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Go Fish!

Level(s): 3-5
Time: 30 - 45 minutes
Group Size: 20-35

NYS Learning Standards Core Curriculum MST

Standard 4: Living Environment
Students will: understand and apply scientific concepts, principles, and theories pertaining to the physical setting and living environment and recognize the historical development of ideas in science.

  • Key Idea 1: Living things are both similar to and different from each other and nonliving things.
  • Key Idea 2: Organisms inherit genetic information in a variety of ways that result in continuity of structure and function between parents and offspring.
  • Key Idea 3: Individual organisms and species change over time.

Summary

This lesson introduces students to the fish families indigenous to New York State by playing I FISH NY's card game, "Go Fish". Students will also learn about the classification system and the external anatomy features of fish.

Objectives

  • Students will be able to identify basic external anatomy of fish and the function of each part
  • Students will be able to explain why it is important to be able to tell fish apart
  • Students will be able to name several different families of fish indigenous to New York

Materials

Go Fish! Lesson Plan complete with handouts (PDF) (1.6MB)

Vocabulary

  • Anal Fin- last bottom fin on a fish located near the anal opening; used in balance and steering
  • Caudal/Tail Fin- fin on end of fish; used to propel the fish
  • Dorsal Fin- top or backside fin on a fish; used for balance and protection
  • External Anatomy- the outside body parts
  • Gills- organ a fish uses to obtain oxygen from the water
  • Inferior Mouth- a mouth that opens downward (usually bottom feeders)
  • Lateral Line- organ a fish uses to "feel" low vibrations; tiny pores
  • Nares- organ a fish uses to smell; similar to nostrils
  • Operculum- flexible bony plate that covers the gills
  • Pectoral Fin- chest fins on a fish; used for balance
  • Pelvic Fin- aka ventral fin, bottom or belly fins on a fish; used in balance and steering
  • Scales- protective cover on a fish; similar to skin
  • Scientific Classification- systematic grouping of organisms based on similarities in structure
  • Slime Layer- covers scales; layer protects from bacteria, parasites, etc.
  • Superior Mouth- a mouth that opens upward (usually surface feeders)
  • Taxonomic Classification- hierarchical system in which organisms are classified into groups based on their similarities, moves from largest and most general to smallest and most specific
  • Terminal Mouth- a mouth located at anterior end of fish's body (mid water feeder)
  • Vertebrate- organism with a backbone


anatomy of fish/ bluegill

Background

It is important to be able to identify fish for many reasons: to follow the rules and regulations, for protection against sharp teeth or protruding spines, for the safety of the fish, and for consumption or eating purposes. When identifying fish, scientists and anglers use specific vocabulary to describe external anatomy or outside body parts. These body parts are common to most fish. The difference in the body parts is what helps distinguish one fish from another, while their similarities are used to classify them into groups. There are approximately 29,000 fish species in the world. In order to identify each type of fish, scientists have grouped them according to their outside body parts, specifically the number and location of fins, and body shape.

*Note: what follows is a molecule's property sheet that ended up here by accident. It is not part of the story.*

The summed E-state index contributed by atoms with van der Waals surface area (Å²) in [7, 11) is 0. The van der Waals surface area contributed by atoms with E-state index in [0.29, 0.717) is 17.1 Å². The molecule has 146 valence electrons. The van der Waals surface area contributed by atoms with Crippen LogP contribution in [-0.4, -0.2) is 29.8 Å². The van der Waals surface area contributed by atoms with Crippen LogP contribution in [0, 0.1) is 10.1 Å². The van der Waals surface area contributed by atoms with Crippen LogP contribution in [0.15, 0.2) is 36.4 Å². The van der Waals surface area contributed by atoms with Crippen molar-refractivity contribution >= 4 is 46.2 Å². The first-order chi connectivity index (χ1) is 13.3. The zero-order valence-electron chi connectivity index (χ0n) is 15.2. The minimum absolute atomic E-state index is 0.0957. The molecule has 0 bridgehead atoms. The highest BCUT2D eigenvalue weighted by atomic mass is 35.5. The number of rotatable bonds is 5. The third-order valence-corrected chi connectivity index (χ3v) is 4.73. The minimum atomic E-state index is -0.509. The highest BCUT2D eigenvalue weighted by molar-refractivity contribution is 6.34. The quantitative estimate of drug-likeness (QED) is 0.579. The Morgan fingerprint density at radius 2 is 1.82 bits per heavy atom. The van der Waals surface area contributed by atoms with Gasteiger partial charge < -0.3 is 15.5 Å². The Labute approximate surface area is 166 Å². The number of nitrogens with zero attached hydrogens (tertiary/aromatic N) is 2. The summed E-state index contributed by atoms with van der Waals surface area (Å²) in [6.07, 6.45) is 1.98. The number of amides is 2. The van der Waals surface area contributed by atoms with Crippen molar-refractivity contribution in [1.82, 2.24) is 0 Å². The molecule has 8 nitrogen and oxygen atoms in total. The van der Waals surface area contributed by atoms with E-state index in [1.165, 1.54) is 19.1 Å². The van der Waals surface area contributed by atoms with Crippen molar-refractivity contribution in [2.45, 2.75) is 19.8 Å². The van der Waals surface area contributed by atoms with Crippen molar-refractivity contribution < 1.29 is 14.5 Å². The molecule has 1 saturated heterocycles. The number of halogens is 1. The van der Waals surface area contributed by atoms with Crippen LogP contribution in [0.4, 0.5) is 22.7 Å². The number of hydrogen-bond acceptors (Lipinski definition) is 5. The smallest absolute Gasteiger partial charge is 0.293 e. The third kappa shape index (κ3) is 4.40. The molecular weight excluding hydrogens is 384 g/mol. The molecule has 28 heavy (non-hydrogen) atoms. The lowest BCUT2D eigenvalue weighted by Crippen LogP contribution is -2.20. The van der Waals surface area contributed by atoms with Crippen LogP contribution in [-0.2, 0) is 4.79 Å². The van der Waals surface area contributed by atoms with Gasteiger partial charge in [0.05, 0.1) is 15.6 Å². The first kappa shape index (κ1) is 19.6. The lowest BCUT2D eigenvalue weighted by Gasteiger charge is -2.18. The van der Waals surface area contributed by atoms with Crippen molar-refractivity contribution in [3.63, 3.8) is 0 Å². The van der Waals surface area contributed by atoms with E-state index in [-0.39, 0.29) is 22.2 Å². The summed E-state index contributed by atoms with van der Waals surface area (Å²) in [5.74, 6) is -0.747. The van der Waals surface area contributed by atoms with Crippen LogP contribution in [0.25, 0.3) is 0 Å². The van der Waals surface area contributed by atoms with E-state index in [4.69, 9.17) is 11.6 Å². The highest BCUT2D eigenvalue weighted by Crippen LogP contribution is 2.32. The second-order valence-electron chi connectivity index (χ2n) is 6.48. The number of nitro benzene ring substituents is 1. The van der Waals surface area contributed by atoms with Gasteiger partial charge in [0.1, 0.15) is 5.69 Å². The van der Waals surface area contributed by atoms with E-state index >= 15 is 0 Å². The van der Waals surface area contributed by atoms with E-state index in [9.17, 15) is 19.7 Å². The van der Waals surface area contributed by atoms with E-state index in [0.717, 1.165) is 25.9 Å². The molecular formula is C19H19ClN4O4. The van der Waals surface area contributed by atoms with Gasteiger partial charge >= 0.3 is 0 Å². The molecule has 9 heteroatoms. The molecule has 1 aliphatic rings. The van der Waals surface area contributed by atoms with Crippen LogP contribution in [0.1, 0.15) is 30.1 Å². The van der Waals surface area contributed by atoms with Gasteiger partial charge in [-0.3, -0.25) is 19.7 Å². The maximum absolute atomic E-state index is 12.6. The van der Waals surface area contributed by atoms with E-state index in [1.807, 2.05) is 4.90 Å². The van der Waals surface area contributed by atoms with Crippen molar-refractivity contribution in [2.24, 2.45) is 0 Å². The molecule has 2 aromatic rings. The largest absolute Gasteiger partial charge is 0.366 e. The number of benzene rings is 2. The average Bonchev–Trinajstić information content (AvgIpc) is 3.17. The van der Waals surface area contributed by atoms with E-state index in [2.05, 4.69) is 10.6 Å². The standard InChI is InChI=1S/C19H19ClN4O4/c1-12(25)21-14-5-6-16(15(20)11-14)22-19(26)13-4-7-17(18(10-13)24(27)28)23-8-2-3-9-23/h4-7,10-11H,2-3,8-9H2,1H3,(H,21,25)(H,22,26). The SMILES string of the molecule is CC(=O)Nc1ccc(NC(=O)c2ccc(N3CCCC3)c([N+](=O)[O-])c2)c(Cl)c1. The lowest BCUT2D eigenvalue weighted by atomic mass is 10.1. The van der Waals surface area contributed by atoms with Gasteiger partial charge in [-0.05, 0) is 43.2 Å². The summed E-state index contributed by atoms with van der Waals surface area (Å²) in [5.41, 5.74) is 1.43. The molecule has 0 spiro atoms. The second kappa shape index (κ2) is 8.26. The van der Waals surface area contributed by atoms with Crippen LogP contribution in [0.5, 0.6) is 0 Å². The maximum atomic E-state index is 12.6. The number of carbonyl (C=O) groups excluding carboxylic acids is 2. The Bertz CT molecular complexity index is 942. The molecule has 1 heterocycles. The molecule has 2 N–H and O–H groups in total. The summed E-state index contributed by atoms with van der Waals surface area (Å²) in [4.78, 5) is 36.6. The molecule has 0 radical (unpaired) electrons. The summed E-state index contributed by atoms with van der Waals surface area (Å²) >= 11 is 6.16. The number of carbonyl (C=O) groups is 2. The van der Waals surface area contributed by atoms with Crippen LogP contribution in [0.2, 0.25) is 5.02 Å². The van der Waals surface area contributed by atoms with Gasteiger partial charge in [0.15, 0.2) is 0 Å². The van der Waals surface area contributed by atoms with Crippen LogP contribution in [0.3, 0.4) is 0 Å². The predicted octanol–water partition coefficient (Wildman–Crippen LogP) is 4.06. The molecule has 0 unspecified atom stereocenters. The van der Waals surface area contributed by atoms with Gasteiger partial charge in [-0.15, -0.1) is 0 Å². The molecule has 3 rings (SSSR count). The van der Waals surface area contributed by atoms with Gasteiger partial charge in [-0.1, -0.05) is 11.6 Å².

Classification

Using scientific classification, scientists arrange all organisms into groups based on their similarities. Carolus Linnaeus proposed the first system of classification in 1753. Linnaeus believed that each organism should have a binomial name, genus and species, with species being the smallest organization unit of life. Using Linnaeus' system as a guide, scientists created a hierarchical system known as taxonomic classification, in which organisms are classified into groups based on their similarities. This hierarchical system moves from largest and most general to smallest and most specific: kingdom, phylum, class, order, family, genus, and species. For example, fish belong to the kingdom Animalia, the phylum Chordata , and from there are grouped more specifically into several classes, orders, families, and thousands of genus and species. A sample classification of the largemouth bass, Micropterus salmoides is shown below {See Figure 1: Classification of the Largemouth Bass}.

Figure 1: Classification of the Largemouth Bass
Taxon Latin Name
Kingdom Animalia
Phylum Chordata
Class Osteichthyes
Order Perciformes
Family Centrarchidae (Sunfish)
Genus Micropterus
Species Salmoides

External Anatomy Features

Common external anatomy features of fish include: dorsal fin, anal fin, caudal fin, pectoral fins, pelvic fins, gills, lateral line, nares, mouth, scales, and body shape.

Fins

All fish have external appendages called fins. Like human limbs, fins provide fish with balance, steering, and protection. Fins are either single along the centerline of the fish: the dorsal fin, anal fin, and tail fin; or paired fins: the pectoral fins and pelvic fins. Pectoral fins help fish balance. The back fin or dorsal fin is typically used for balance and protection and in some fish families (pike and gar) it is used for propulsion. The pelvic fin and anal fin are located on the bottom or belly of fish and help with steering as well as balance. The tail fin, also called the caudal fin, helps propels fish forward.

Gills

Located on either side of fish, gills transfer oxygen to fish from the water. The gills are covered by a flexible bony plate called the operculum. Some fish have spines located on the operculum as a defense mechanism to protect them from predators.

Lateral Line

Running down the length of a fish's body is the lateral line. This organ is used to feel low vibrations in the water. The lateral line is made up of a series of tiny holes located just under the scales of a fish.

Nares

All fish can smell. Located on a fish's snout are paired holes, or nares, used for detecting odors in the water. Nares are similar to nostrils but are not used for breathing. Some fish, like catfish and eels, have a heightened sense of smell.